Israel: What It's Like to Live Without a Day of Peace

[Publico-Portugal/AJC] Interview with David Harris - The Jewish people have prayed for peace for three thousand years. The word shalom (peace) came long before the same word in other languages. But when someone threatens to kill us, for us these are not just words: Stalin wanted to do it, Hitler wanted to do it, and we believe that Ahmadinejad wants to do it. How do we deal with those who want to kill us? You live in a good situation: Nobody wants to destroy Portugal. You wake up in the morning and don't hear anyone in Spain or France saying, "We will destroy Portugal." Israel wakes up every morning and listens to the Iranian president, alongside Hizballah and Hamas, repeating that they seek to destroy the State of Israel. What should Israel do? It should strengthen its military capabilities, use force if necessary, and, simultaneously, if and when leaders in other countries are interested in signing peace treaties, as happened with Egypt and Jordan, it should pursue peace with those countries. I don't think there is any country in the world that aspires to peace more than Israel. People outside Israel cannot understand what it means to live without a day of peace for 58 years; to be surrounded by countries that seek its destruction; knowing that a terrorist or military attack is possible at any given moment. Is this situation normal? To confront it, Israel needs to have a strong military. There is no other choice in this part of the world. Countries in this region do not respect weakness. Second, Israel needs to seek partners who are ready to compromise. If I sit down with Hizballah, what is there to discuss? The terms of my own destruction? And with Hamas? What am I going to discuss? My own destruction? David Harris is executive director of the American Jewish Committee.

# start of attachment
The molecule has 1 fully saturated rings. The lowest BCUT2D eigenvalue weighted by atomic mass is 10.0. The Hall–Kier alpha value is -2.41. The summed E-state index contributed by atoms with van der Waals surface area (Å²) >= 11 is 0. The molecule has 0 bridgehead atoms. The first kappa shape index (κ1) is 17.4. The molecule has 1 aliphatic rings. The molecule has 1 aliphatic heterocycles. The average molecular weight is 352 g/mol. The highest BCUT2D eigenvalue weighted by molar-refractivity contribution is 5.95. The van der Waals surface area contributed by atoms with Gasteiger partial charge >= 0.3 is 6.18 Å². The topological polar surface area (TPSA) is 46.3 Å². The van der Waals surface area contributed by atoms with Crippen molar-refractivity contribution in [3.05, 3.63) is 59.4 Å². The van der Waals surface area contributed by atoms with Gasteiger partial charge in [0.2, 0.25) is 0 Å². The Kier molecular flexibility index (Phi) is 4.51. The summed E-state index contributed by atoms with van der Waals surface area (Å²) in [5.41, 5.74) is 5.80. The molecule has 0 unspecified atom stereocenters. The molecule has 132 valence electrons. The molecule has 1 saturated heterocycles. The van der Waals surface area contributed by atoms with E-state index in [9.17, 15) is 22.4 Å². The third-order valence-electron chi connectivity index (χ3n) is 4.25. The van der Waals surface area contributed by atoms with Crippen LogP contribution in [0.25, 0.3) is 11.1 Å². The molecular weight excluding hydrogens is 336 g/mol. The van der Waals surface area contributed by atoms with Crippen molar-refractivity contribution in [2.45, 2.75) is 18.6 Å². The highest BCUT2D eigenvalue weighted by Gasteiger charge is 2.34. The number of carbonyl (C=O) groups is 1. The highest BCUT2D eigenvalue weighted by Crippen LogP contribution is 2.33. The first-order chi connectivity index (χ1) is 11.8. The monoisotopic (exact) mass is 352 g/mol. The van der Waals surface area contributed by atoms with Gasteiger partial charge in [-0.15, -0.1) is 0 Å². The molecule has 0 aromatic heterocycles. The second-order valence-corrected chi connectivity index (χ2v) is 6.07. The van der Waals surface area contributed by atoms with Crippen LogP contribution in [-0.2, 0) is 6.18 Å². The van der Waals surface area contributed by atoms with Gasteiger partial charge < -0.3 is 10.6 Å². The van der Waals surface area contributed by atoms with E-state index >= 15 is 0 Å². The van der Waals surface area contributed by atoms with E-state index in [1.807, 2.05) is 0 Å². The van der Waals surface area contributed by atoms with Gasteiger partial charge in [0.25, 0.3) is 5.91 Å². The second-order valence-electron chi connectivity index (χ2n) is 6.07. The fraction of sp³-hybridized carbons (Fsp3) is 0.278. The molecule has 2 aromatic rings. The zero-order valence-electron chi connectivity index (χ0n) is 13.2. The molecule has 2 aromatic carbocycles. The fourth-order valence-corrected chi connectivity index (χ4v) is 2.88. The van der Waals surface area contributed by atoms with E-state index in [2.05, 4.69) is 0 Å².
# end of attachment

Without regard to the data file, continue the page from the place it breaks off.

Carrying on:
2006-09-22 01:00:00

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